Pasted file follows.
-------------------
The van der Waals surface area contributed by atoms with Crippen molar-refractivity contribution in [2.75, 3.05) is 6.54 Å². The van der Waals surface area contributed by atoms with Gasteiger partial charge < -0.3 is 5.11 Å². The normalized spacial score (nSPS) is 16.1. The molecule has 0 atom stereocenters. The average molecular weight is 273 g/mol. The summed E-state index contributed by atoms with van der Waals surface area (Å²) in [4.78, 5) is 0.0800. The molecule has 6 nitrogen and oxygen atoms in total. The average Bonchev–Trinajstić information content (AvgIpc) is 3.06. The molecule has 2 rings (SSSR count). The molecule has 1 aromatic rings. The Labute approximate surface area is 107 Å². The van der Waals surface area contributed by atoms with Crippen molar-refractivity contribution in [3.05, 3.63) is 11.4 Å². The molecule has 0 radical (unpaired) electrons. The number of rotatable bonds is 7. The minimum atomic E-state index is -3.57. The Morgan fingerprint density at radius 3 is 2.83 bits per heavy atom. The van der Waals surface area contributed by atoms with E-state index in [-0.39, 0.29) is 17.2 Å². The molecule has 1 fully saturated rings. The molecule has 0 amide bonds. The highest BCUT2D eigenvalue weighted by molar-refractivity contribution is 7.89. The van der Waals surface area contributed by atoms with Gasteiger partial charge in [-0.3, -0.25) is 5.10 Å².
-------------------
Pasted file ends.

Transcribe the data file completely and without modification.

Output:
The van der Waals surface area contributed by atoms with Crippen molar-refractivity contribution in [2.75, 3.05) is 6.54 Å². The van der Waals surface area contributed by atoms with Gasteiger partial charge < -0.3 is 5.11 Å². The normalized spacial score (nSPS) is 16.1. The molecule has 0 atom stereocenters. The average molecular weight is 273 g/mol. The summed E-state index contributed by atoms with van der Waals surface area (Å²) in [4.78, 5) is 0.0800. The molecule has 6 nitrogen and oxygen atoms in total. The average Bonchev–Trinajstić information content (AvgIpc) is 3.06. The molecule has 2 rings (SSSR count). The molecule has 1 aromatic rings. The Labute approximate surface area is 107 Å². The van der Waals surface area contributed by atoms with Crippen molar-refractivity contribution in [3.05, 3.63) is 11.4 Å². The molecule has 0 radical (unpaired) electrons. The number of rotatable bonds is 7. The minimum atomic E-state index is -3.57. The Morgan fingerprint density at radius 3 is 2.83 bits per heavy atom. The van der Waals surface area contributed by atoms with E-state index in [-0.39, 0.29) is 17.2 Å². The molecule has 1 fully saturated rings. The molecule has 0 amide bonds. The highest BCUT2D eigenvalue weighted by molar-refractivity contribution is 7.89. The van der Waals surface area contributed by atoms with Gasteiger partial charge in [-0.3, -0.25) is 5.10 Å².